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Mapping the cold dust temperatures and masses of nearby KINGFISH galaxies with Herschel

Authors


E-mail: mgalamet@ast.cam.ac.uk

ABSTRACT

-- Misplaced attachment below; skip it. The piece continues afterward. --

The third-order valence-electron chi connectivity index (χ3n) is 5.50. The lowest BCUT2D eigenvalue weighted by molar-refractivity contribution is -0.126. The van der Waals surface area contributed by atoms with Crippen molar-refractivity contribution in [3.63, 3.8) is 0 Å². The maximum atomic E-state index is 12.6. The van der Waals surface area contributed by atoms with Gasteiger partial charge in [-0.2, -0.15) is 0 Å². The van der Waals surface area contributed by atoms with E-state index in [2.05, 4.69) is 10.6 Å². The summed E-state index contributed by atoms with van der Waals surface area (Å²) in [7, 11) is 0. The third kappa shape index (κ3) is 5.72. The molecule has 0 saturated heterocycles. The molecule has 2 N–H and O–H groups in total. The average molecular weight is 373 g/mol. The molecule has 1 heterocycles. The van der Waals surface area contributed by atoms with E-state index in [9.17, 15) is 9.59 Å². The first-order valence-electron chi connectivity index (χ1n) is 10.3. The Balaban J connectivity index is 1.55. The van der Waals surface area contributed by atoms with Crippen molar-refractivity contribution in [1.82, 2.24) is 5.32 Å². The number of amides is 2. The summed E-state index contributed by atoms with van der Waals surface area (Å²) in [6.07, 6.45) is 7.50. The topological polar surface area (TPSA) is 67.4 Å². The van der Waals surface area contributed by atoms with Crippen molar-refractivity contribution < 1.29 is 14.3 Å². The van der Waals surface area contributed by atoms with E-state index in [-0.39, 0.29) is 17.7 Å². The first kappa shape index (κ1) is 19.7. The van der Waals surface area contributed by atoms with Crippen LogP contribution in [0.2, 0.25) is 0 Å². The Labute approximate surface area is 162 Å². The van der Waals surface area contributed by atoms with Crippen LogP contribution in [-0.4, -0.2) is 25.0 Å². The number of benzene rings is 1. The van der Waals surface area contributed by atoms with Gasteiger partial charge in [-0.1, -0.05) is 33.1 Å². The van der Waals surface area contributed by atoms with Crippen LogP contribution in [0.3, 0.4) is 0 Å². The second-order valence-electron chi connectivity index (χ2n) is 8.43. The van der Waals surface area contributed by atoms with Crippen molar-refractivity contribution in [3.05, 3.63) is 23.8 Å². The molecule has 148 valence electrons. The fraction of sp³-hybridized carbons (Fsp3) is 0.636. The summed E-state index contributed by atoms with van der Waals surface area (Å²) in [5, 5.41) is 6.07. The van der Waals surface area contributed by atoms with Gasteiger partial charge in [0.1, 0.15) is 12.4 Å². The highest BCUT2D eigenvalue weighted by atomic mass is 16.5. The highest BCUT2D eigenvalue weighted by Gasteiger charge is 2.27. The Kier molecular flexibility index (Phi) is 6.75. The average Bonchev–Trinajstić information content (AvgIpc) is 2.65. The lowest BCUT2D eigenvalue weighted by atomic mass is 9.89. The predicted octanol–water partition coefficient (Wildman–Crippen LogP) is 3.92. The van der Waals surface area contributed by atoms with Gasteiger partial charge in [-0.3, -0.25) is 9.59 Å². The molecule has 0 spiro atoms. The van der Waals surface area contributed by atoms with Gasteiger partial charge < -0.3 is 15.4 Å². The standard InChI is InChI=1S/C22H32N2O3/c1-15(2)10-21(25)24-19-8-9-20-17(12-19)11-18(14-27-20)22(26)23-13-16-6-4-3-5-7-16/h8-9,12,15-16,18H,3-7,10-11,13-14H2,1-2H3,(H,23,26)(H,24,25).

Taking advantage of the unprecedented combination of sensitivity and angular resolution afforded by the Herschel Space Observatory at far-infrared and submillimetre wavelengths, we aim to characterize the physical properties of cold dust within nearby galaxies, as well as the associated uncertainties, namely the robustness of the parameters we derive using different modified blackbody models. For a pilot subsample of the KINGFISH (Key Insights on Nearby Galaxies: A Far-Infrared Survey with Herschel) key programme, we perform two-temperature fits of the Spitzer and Herschel photometric data (from 24 to 500 μm), with a warm and a cold component, both globally and in each resolution element. We compare the results obtained from different analysis strategies. At global scale, we observe a range of values of the modified blackbody fit parameters βc (0.8–2.5) and Tc (19.1–25.1 K). We compute maps of our modelling parameters with βc fixed or treated as a free parameter to test the robustness of the temperature and dust surface density maps we deduce. When the emissivity is fixed, we observe steeper temperature gradients as a function of radius than when it is allowed to vary. When the emissivity is fitted as a free parameter, barred galaxies tend to have uniform fitted emissivities. Gathering the parameters obtained in each resolution element in a Tc–βc diagram underlines an anticorrelation between the two parameters. It remains difficult to assess whether the dominant effect is the physics of dust grains, noise, or mixing along the line of sight and in the beam. We finally observe in both cases that the dust column density peaks in central regions of galaxies and bar-ends (coinciding with molecular gas density enhancements usually found in these locations). We also quantify how the total dust mass varies with our assumptions about the emissivity index as well as the influence of the wavelength coverage used in the fits. We show that modified blackbody fits using a shallow emissivity (β < 2.0) lead to significantly lower dust masses compared to the β < 2.0 case, with dust masses lower by up to 50 per cent if βc = 1.5, for instance. The working resolution affects our total dust mass estimates: masses increase from global fits to spatially resolved fits.

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